Realizing his customer is an American, Alfred Tang says US dollars are most welcome in his bakery.
"So how are things over in the US these days?" Tang asks.
"Is the economy looking okay?" It's a question that comes up often as you make your way around this former Portuguese colony. When you ask business people, shopkeepers, bartenders or taxi drivers about the local economy, the subject quickly shifts to trends in the US. Macau's reliance on exports and tourism means that as the US goes, so does growth here. Ditto for much of Asia these days.
This phenomenon is hardly new, though it's disappointing to see it's still with us. Following the 1997-1998 Asian financial crisis, the region looked inward to repair its economies and reduce vulnerability to the whims of global growth. Progress has been made -- just not enough.
Last year's slowdown in the US economy shoulder-checked Asia and once again exposed the region's biggest weakness: It's over-reliance on selling goods overseas. Nothing wrong with exports, of course, so long as they're not the entire economy.
Trouble is, the success of Asia's export apparatus over the years has left policy makers loath to change.
When the biggest economy thrives, Asian goods fly off the shelves. In the backs of their minds, officials know boosting domestic demand should be a priority of any nation. But when your economy is expanding rapidly, living standards rise and others buzz about an economic miracle, it's easy to lose sight of the bigger picture. Since the region's export model has worked more often than not, there's been limited enthusiasm for change.
All of which makes you wonder if many Asian economies are becoming -- or already have become -- virtual colonies of the US.
"One would get that impression, if you look how much Asia has riding on the US," says Jose Cuisia, president of Philippine American Life and General Insurance Corp, a unit of biggest insurer American International Group Inc.
Officials in Bangkok, Jakarta, Kuala Lumpur, Singapore and Seoul no doubt shudder at the suggestion they're cogs in the American economic wheel. And they should. When 12 European nations surrendered economic sovereignty to a central bank in Frankfurt, they did it willingly. In Asia's case, the process has unfolded gradually, quietly and, in many cases, unwittingly.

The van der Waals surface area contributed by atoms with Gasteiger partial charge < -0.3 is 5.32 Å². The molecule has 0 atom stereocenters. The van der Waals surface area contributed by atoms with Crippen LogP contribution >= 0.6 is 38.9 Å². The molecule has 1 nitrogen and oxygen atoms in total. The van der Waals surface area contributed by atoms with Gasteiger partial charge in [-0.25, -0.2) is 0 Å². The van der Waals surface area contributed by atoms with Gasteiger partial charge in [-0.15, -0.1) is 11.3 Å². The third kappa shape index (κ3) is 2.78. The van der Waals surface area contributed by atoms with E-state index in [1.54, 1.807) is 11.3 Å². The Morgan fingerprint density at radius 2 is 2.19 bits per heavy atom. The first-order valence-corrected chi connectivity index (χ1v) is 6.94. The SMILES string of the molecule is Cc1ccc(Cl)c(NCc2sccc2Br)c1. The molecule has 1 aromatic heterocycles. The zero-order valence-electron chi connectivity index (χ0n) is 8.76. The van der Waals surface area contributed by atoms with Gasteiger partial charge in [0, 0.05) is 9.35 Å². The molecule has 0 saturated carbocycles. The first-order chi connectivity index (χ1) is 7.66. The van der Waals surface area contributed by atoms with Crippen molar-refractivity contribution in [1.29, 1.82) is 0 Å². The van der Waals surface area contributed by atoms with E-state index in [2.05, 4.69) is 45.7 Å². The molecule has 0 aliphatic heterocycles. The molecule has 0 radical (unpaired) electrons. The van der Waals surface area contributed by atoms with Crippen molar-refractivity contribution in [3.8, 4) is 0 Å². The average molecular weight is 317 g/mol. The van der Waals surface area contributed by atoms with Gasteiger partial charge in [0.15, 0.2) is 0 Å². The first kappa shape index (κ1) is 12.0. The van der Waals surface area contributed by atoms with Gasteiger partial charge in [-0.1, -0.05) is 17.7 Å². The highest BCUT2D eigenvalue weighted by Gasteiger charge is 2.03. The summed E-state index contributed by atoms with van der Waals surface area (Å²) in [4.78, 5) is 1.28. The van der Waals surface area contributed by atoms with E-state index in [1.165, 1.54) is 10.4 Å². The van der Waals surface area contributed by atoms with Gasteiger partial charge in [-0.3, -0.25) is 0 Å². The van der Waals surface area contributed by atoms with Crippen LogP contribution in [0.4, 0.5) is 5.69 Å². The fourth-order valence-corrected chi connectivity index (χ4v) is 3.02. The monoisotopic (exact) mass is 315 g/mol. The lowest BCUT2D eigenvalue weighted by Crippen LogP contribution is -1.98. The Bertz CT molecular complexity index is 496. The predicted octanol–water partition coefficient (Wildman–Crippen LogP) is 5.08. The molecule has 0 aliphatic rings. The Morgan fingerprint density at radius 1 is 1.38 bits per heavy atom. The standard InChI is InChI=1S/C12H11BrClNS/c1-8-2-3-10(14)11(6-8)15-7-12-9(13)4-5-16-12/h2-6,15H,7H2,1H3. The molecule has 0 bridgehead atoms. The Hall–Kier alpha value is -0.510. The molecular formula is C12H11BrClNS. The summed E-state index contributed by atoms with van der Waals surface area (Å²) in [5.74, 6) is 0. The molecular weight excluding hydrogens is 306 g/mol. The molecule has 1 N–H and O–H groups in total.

Governments didn't use the post-crisis recovery to strengthen banks, increase transparency and sell state-run companies as much as they should've. Ditto for corporate executives. The region's quick snapback from the Asian crisis was a curse in disguise because it reduced the pressure for change. That left economies vulnerable and needy last year as the US slid into recession.
Even Japan, the world's second-biggest economy, is hitching its hopes on the West. Complete paralysis in Tokyo has scuttled any hopes Prime Minister Junichiro Koizumi can repair the country's malfunctioning financial system. The Nikkei 225 stock average rose 2.6 percent Tuesday as good news on US growth fueled optimism demand for Asian goods will soon recover.
If Asia's export-dependent economies don't want to be relegated to mere extensions of the US, some serious retooling is needed. From Tokyo to Singapore, officials need to stop relying on a single customer, or at least a small number of them. Sure, central banks have cut interest rates aggressively and governments have done lots of fiscal spending. Yet Asia is mostly betting on a US rebound.